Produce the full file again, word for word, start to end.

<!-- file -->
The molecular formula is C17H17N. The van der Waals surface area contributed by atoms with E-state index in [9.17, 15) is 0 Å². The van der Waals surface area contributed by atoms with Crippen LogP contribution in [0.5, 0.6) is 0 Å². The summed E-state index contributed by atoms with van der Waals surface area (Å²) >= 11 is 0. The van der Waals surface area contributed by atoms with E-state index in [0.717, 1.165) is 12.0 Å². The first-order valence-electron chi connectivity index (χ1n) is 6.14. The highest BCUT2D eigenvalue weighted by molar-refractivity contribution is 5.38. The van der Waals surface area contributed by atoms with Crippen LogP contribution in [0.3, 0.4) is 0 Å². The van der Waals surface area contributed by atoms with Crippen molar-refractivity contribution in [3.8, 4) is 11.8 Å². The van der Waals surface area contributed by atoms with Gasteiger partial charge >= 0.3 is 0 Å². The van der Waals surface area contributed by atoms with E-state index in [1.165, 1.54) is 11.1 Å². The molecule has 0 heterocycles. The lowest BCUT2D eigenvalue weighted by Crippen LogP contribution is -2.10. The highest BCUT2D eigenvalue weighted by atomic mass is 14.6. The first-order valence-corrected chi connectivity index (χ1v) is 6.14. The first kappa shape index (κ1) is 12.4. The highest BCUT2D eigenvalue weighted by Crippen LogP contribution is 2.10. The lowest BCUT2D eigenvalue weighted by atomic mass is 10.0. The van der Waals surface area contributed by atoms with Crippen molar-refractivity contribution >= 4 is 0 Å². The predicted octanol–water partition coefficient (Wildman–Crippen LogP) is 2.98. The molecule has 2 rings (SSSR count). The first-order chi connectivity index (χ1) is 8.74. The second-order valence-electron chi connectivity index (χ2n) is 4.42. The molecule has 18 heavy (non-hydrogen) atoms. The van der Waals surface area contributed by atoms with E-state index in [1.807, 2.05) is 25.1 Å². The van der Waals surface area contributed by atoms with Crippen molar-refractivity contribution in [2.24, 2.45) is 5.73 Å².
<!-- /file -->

The molecular formula is C17H17N. The van der Waals surface area contributed by atoms with E-state index in [9.17, 15) is 0 Å². The van der Waals surface area contributed by atoms with Crippen LogP contribution in [0.5, 0.6) is 0 Å². The summed E-state index contributed by atoms with van der Waals surface area (Å²) >= 11 is 0. The van der Waals surface area contributed by atoms with E-state index in [0.717, 1.165) is 12.0 Å². The first-order valence-electron chi connectivity index (χ1n) is 6.14. The highest BCUT2D eigenvalue weighted by molar-refractivity contribution is 5.38. The van der Waals surface area contributed by atoms with Crippen LogP contribution in [0.3, 0.4) is 0 Å². The van der Waals surface area contributed by atoms with Crippen molar-refractivity contribution in [3.8, 4) is 11.8 Å². The van der Waals surface area contributed by atoms with Gasteiger partial charge >= 0.3 is 0 Å². The van der Waals surface area contributed by atoms with E-state index in [1.165, 1.54) is 11.1 Å². The molecule has 0 heterocycles. The lowest BCUT2D eigenvalue weighted by Crippen LogP contribution is -2.10. The highest BCUT2D eigenvalue weighted by atomic mass is 14.6. The first-order valence-corrected chi connectivity index (χ1v) is 6.14. The first kappa shape index (κ1) is 12.4. The highest BCUT2D eigenvalue weighted by Crippen LogP contribution is 2.10. The lowest BCUT2D eigenvalue weighted by atomic mass is 10.0. The van der Waals surface area contributed by atoms with Crippen molar-refractivity contribution >= 4 is 0 Å². The predicted octanol–water partition coefficient (Wildman–Crippen LogP) is 2.98. The molecule has 2 rings (SSSR count). The first-order chi connectivity index (χ1) is 8.74. The second-order valence-electron chi connectivity index (χ2n) is 4.42. The molecule has 18 heavy (non-hydrogen) atoms. The van der Waals surface area contributed by atoms with E-state index in [1.807, 2.05) is 25.1 Å². The van der Waals surface area contributed by atoms with Crippen molar-refractivity contribution in [2.24, 2.45) is 5.73 Å².